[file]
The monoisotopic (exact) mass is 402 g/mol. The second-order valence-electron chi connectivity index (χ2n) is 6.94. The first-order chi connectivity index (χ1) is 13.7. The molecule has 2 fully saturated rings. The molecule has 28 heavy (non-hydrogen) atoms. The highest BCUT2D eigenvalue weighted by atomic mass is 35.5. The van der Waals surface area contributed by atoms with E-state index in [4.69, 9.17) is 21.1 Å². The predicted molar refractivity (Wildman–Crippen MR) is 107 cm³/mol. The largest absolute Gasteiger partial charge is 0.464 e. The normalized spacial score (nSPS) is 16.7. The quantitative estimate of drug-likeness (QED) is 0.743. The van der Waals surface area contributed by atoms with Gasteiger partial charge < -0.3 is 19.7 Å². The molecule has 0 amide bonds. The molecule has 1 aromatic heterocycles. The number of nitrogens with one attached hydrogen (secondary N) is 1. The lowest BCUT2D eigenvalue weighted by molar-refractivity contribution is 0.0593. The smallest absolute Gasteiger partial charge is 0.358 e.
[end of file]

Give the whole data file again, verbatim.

The monoisotopic (exact) mass is 402 g/mol. The second-order valence-electron chi connectivity index (χ2n) is 6.94. The first-order chi connectivity index (χ1) is 13.7. The molecule has 2 fully saturated rings. The molecule has 28 heavy (non-hydrogen) atoms. The highest BCUT2D eigenvalue weighted by atomic mass is 35.5. The van der Waals surface area contributed by atoms with E-state index in [4.69, 9.17) is 21.1 Å². The predicted molar refractivity (Wildman–Crippen MR) is 107 cm³/mol. The largest absolute Gasteiger partial charge is 0.464 e. The normalized spacial score (nSPS) is 16.7. The quantitative estimate of drug-likeness (QED) is 0.743. The van der Waals surface area contributed by atoms with Gasteiger partial charge < -0.3 is 19.7 Å². The molecule has 0 amide bonds. The molecule has 1 aromatic heterocycles. The number of nitrogens with one attached hydrogen (secondary N) is 1. The lowest BCUT2D eigenvalue weighted by molar-refractivity contribution is 0.0593. The smallest absolute Gasteiger partial charge is 0.358 e.